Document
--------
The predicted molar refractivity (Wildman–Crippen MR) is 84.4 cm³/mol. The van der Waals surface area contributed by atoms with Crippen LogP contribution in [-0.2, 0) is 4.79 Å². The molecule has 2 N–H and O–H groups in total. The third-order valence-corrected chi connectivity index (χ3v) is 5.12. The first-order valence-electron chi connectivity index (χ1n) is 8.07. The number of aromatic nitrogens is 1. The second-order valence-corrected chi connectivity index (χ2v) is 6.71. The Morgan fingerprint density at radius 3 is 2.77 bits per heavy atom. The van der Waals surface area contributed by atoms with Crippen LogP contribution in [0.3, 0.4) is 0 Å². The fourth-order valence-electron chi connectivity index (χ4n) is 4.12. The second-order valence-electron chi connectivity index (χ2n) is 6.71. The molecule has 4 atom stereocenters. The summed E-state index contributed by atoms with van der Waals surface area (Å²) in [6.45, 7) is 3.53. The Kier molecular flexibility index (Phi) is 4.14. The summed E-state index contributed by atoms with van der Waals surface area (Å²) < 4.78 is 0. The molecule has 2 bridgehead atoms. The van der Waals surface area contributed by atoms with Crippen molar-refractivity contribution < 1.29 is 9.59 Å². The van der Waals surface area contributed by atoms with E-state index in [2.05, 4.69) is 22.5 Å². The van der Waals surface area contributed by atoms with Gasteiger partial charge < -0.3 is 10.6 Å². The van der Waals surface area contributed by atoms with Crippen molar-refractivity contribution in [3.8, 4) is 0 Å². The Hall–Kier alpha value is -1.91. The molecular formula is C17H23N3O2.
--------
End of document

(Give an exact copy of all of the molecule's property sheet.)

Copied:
The predicted molar refractivity (Wildman–Crippen MR) is 84.4 cm³/mol. The van der Waals surface area contributed by atoms with Crippen LogP contribution in [-0.2, 0) is 4.79 Å². The molecule has 2 N–H and O–H groups in total. The third-order valence-corrected chi connectivity index (χ3v) is 5.12. The first-order valence-electron chi connectivity index (χ1n) is 8.07. The number of aromatic nitrogens is 1. The second-order valence-corrected chi connectivity index (χ2v) is 6.71. The Morgan fingerprint density at radius 3 is 2.77 bits per heavy atom. The van der Waals surface area contributed by atoms with Crippen LogP contribution in [0.3, 0.4) is 0 Å². The fourth-order valence-electron chi connectivity index (χ4n) is 4.12. The second-order valence-electron chi connectivity index (χ2n) is 6.71. The molecule has 4 atom stereocenters. The summed E-state index contributed by atoms with van der Waals surface area (Å²) in [6.45, 7) is 3.53. The Kier molecular flexibility index (Phi) is 4.14. The summed E-state index contributed by atoms with van der Waals surface area (Å²) < 4.78 is 0. The molecule has 2 bridgehead atoms. The van der Waals surface area contributed by atoms with Crippen molar-refractivity contribution < 1.29 is 9.59 Å². The van der Waals surface area contributed by atoms with E-state index in [2.05, 4.69) is 22.5 Å². The van der Waals surface area contributed by atoms with Gasteiger partial charge < -0.3 is 10.6 Å². The van der Waals surface area contributed by atoms with Crippen molar-refractivity contribution in [3.8, 4) is 0 Å². The Hall–Kier alpha value is -1.91. The molecular formula is C17H23N3O2.